Monday, May 15, 2006
Did You Hear the One About the Ferrari, the (Alleged) Gangster, and the Chinese TV Network?
One doesn’t expect China to figure in a story about $500,000 race cars, an alleged Euro-trash gangster, and a titanic Internet-stock boondoggle.
But in LA anything is possible.
Southern California has been atwitter concerning the Ferrari crash case. It began as an ur-California event—an early morning drag race on the Pacific Coast Highway, the Ferrari becoming airborne at 162 mph, bisected by a telephone pole, debris scattered hundreds of feet down the road, the alleged driver, Bo Stefan Eriksson, walking away from the wreck nothing more than a bloody nose…all freedom, fun, and reckless self-indulgence, no victims, and no consequences.
But the case quickly took a turn for the worse for Eriksson. It transpired that he had brought the car to LA illegally, he had wangled bogus cop credentials from a little public bus service for the elderly and handicapped in the San Gabriel Valley, he was an executive of a disgraced tech company, Gizmondo, that blew through hundreds of millions of dollars meant to finance the “Swiss army knife” of handheld computer dervices but seemed to function primarily as a piggy bank to fund the lavish lifestyles of directors and executives…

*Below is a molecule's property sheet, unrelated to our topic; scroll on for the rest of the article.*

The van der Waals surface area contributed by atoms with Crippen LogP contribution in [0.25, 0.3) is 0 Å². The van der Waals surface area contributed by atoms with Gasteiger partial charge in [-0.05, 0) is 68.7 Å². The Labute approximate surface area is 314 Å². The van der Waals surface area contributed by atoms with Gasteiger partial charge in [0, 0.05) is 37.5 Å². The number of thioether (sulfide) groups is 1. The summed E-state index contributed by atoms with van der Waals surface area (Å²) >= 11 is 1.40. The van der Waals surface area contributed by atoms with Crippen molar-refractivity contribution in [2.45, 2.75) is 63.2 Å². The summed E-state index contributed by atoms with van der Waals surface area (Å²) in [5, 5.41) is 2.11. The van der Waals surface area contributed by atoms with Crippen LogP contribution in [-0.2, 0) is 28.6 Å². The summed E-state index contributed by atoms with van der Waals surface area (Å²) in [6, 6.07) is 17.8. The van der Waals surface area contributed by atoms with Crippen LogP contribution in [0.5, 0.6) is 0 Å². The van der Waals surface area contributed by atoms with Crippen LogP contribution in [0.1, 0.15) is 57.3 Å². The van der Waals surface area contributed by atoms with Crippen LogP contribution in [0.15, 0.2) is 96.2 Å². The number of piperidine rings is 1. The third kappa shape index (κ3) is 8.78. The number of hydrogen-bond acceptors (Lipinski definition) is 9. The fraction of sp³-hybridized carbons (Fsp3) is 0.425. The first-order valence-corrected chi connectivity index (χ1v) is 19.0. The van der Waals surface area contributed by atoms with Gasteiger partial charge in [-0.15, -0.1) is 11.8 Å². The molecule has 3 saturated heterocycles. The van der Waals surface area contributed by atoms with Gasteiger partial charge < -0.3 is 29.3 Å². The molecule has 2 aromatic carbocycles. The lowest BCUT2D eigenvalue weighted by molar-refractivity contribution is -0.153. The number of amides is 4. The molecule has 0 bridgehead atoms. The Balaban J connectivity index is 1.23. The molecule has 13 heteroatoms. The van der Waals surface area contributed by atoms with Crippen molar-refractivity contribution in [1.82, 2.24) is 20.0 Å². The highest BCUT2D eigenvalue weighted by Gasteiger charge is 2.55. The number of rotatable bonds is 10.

…and today’s LA Times depicts Eriksson as a sleazy, self-made gangster who created a thuggish persona and career for himself on the not-so-mean streets of Uppsala, Sweden.
The illustration for the front page article caught my eye.
It shows Eriksson squatting awkwardly next to a Formula One race car with the logo CCTV—China Central TV—emblazoned on the body.
A China connection between Eriksson and CCTV? That’s news!
Not too much to see here, however.
The car belonged to Jordan Grand Prix, the Formula One team owned by racing legend Eddie Jordan, which had secured a sponsorship deal with CCTV .
Gizmondo had promised $3 million to Jordan for a sponsorship deal. Gizmondo didn’t deliver, and finally coughed up $1.5 million and some (now worthless) stock to Jordan in an out of court settlement.
Despite Jordan’s distinguished history as F1 team leader and personality, his underfinanced team wasn’t able to achieve the success necessary to capitalize on the longshot deal with CCTV, or ensure Jordan Grand Prix’s survival as an independent. He sold the business and the team now races under another name.
But in 2003, Jordan, CCTV, and Gizmondo were still on the same page, failure and disgrace were still in the future, and a picture in today’s paper unexpectedly captures that far-off time.
The uncropped version of the photo on the LA Times website shows Jordan next to Eriksson, holding what must be the notorious Gizmondo device.
Photo by Russell Batchelor / Batchelor/Sutton Images